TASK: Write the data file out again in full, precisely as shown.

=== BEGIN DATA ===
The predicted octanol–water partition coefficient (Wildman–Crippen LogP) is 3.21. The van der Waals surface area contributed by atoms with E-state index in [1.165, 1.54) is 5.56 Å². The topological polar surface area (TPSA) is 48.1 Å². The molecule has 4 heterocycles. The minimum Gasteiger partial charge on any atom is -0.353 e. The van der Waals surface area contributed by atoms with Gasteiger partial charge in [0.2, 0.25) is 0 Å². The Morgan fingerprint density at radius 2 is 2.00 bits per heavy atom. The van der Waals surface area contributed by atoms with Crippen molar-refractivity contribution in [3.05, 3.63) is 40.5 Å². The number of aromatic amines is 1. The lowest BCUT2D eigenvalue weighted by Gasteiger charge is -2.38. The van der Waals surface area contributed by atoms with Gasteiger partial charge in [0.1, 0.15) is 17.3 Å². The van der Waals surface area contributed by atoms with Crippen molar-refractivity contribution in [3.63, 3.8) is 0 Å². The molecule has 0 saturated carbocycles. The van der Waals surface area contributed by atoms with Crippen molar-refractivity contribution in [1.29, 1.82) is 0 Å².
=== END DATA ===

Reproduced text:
The predicted octanol–water partition coefficient (Wildman–Crippen LogP) is 3.21. The van der Waals surface area contributed by atoms with E-state index in [1.165, 1.54) is 5.56 Å². The topological polar surface area (TPSA) is 48.1 Å². The molecule has 4 heterocycles. The minimum Gasteiger partial charge on any atom is -0.353 e. The van der Waals surface area contributed by atoms with Gasteiger partial charge in [0.2, 0.25) is 0 Å². The Morgan fingerprint density at radius 2 is 2.00 bits per heavy atom. The van der Waals surface area contributed by atoms with Crippen molar-refractivity contribution in [3.05, 3.63) is 40.5 Å². The number of aromatic amines is 1. The lowest BCUT2D eigenvalue weighted by Gasteiger charge is -2.38. The van der Waals surface area contributed by atoms with Gasteiger partial charge in [0.1, 0.15) is 17.3 Å². The van der Waals surface area contributed by atoms with Crippen molar-refractivity contribution in [3.63, 3.8) is 0 Å². The molecule has 0 saturated carbocycles. The van der Waals surface area contributed by atoms with Crippen molar-refractivity contribution in [1.29, 1.82) is 0 Å².